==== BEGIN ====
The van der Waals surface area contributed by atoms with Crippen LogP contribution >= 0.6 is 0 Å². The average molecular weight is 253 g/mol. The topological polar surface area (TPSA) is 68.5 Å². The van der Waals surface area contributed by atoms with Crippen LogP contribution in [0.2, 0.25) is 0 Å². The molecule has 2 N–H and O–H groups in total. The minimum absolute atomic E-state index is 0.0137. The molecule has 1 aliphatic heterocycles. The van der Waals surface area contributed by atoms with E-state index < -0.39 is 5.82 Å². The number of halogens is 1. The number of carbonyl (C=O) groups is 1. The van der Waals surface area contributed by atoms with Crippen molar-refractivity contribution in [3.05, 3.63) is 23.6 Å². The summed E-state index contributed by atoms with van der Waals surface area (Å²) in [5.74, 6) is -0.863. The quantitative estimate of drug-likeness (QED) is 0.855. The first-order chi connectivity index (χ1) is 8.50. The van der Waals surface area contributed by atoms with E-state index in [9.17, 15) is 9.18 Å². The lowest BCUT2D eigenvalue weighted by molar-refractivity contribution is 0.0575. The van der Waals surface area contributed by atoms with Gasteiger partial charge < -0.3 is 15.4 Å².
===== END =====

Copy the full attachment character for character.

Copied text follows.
The van der Waals surface area contributed by atoms with Crippen LogP contribution >= 0.6 is 0 Å². The average molecular weight is 253 g/mol. The topological polar surface area (TPSA) is 68.5 Å². The van der Waals surface area contributed by atoms with Crippen LogP contribution in [0.2, 0.25) is 0 Å². The molecule has 2 N–H and O–H groups in total. The minimum absolute atomic E-state index is 0.0137. The molecule has 1 aliphatic heterocycles. The van der Waals surface area contributed by atoms with E-state index < -0.39 is 5.82 Å². The number of halogens is 1. The number of carbonyl (C=O) groups is 1. The van der Waals surface area contributed by atoms with Crippen molar-refractivity contribution in [3.05, 3.63) is 23.6 Å². The summed E-state index contributed by atoms with van der Waals surface area (Å²) in [5.74, 6) is -0.863. The quantitative estimate of drug-likeness (QED) is 0.855. The first-order chi connectivity index (χ1) is 8.50. The van der Waals surface area contributed by atoms with E-state index in [9.17, 15) is 9.18 Å². The lowest BCUT2D eigenvalue weighted by molar-refractivity contribution is 0.0575. The van der Waals surface area contributed by atoms with Gasteiger partial charge < -0.3 is 15.4 Å².